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Current year funding model penalizes schools

Sen. Steve Farley reviews the Republican budget plan Wednesday including a proposal to have the state help privately run charter schools borrow money at lower interest rates.
Howard Fischer/Capitol Media Services

Sen. Steve Farley reviews the Republican budget plan Wednesday including a proposal to have the state help privately run charter schools borrow money at lower interest rates.

PHOENIX – Efforts to vote on a new state budget stalled Tuesday as some House Republicans are objecting to what they see as short-changing public schools.

Concerns raised this week as lawmakers got a closer look at the $9.58 billion spending plan include:

• Insufficient money for charter schools sponsored by school districts;

• Questions about whether small schools are getting enough aid; and,

• A major change in how the state decides when to fund new schools, effectively penalizing those districts where voters have dug into their own pockets for buildings.

But the biggest sticking point appears to be a policy adopted last year of changing how aid to schools is calculated. That shift, set to take effect this coming school year, cuts school funding about $31 million.

Last year the state was facing an anticipated deficit. Now the state is running a surplus and has money in the bank.

But the deal hammered out between legislative leaders and the governor keeps the new funding formula.

Hoping to blunt criticism, the plan by the governor and leadership puts an additional $15.5 million into school funding.

But Rep. T.J. Shope, R-Coolidge, said that’s not acceptable. He said the entire $31 million needs to be restored – and in a more honest way than proposed.

“It cannot go to the Classroom Site Fund,” he said, which is what the plan proposes. That special account allows schools to get grants for things like teacher salaries and dropout prevention.

“Every school has the ability to draw down (from the fund), even some that are going to benefit from the current-year funding policy,” Shope complained. “We’ve got to go ahead and make sure it goes to the affected, declining school districts that are out there so they’re made whole.”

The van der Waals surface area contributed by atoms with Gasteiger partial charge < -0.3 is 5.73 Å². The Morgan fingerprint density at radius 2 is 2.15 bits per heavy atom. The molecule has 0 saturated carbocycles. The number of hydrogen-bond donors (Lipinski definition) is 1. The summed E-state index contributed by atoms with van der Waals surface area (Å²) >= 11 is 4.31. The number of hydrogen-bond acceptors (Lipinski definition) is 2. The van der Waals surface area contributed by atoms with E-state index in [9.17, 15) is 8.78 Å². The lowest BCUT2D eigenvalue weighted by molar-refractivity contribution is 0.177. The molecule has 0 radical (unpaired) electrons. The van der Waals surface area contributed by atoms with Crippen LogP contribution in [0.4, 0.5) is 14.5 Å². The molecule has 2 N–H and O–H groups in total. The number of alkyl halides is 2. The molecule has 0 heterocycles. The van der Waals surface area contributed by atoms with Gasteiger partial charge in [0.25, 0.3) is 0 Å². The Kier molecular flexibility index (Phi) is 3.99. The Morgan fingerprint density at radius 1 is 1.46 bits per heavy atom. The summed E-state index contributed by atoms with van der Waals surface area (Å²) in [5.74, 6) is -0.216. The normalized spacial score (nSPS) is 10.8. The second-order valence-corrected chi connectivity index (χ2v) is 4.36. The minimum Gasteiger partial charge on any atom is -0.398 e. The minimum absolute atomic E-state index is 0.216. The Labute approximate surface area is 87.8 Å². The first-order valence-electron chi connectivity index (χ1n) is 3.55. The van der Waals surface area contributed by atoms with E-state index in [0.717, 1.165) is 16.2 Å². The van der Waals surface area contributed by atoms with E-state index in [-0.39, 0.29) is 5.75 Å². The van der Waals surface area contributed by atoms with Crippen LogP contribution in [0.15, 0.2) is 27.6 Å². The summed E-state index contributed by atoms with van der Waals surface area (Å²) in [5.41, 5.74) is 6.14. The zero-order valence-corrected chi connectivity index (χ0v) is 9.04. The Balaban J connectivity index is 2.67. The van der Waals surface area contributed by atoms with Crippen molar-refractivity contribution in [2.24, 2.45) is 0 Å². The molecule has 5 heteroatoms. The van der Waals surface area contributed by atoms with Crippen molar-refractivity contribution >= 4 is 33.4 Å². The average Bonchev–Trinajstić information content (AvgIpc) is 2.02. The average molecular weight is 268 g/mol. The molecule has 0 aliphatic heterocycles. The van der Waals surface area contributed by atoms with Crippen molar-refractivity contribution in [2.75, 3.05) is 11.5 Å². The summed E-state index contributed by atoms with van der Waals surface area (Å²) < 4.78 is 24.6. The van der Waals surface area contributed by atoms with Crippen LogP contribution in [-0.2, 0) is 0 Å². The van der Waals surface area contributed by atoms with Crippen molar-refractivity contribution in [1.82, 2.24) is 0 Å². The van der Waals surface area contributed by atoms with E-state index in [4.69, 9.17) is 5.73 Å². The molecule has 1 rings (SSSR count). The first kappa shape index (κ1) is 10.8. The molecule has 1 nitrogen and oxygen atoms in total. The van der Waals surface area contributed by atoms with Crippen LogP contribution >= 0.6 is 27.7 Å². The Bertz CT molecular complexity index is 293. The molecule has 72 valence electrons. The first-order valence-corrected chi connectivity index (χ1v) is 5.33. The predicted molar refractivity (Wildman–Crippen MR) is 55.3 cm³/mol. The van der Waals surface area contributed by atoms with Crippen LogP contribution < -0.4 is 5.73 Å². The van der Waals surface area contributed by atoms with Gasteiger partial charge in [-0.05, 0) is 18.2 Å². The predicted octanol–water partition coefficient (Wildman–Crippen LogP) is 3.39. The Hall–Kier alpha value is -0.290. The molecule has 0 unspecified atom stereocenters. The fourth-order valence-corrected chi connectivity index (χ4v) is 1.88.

And while 125 school districts would get less under the new formula, more than 60 would end up winners.

For example, Chandler Unified School District would get an extra nearly $930,000. And Vail Unified would benefit to the tune of $506,000.

But the analysis done late last year by the Department of Education shows some big losses, too, like $4.5 million out of the Tucson Unified School District, $3.3 million from Gilbert schools, close to $351,000 out of Prescott schools and almost $1.5 million from the Amphitheater Unified School District.

Prescott Unified School officials say the impact to them gets doubled because of year-over-year reductions – essentially absorbing the impact of two years of declining student enrollment in a single fiscal year.

Historically, lawmakers expected local districts to make up those differences through local tax levies.

“It pits school districts against taxpayers, and we don’t like that,” Superintendent Joe Howard said. “It creates a double standard, especially with charter schools. They get tax money too, but it doesn’t cause a local issue.”

There are other issues that have some Republicans questioning whether they can support the budget.

One is a change in when the state will build new schools. Current law makes school construction an obligation of the state, a law put in place after the Arizona Supreme Court said it was inherently unequal to have each district, rich or poor, be responsible for new buildings and maintenance. Despite that, districts unwilling to wait for their share that have gone to voters to borrow money for construction will be penalized by the change.

There’s also a concern by some rural lawmakers about reversing what has been the trend of lawmakers to impose new obligations on counties without providing them the cash to do it. Rep. Karen Fann, R-Prescott, noted that recently included the cost of locking up juveniles.

Meanwhile, the budget includes expanding the state Supreme Court from five to seven members.

Chief Justice Scott Bales has said the workload does not justify the change. But the $600,000 move would give Gov. Doug Ducey the chance to immediately name two new justices.

At the same time, though, questions remain about whether universities are being shorted.

Last year’s budget-saving maneuvers cut university funding by $99 million. And, on paper, the new budget provides $32 million. But there’s less there than meets the eye: Just $8 million of that is to restore general funding that was cut.

Of the balance, $19 million is one-time funding - $8 million for University of Arizona; $7 million, Arizona State; and $4 million for Northern Arizona. And UA is supposed to use at least part of its share to start a veterinary school.

And $5 million of what is being provided to the universities is to add to what Senate President Andy Biggs called “freedom centers” started with seed money from Koch brothers’ foundations. Biggs is defending putting restrictions on the dollars to “teach our young people about the virtues of free enterprise.”

“This is an appropriate use of taxpayer dollars,” he said.

Daily Courier reporter Les Bowen contributed to this report.

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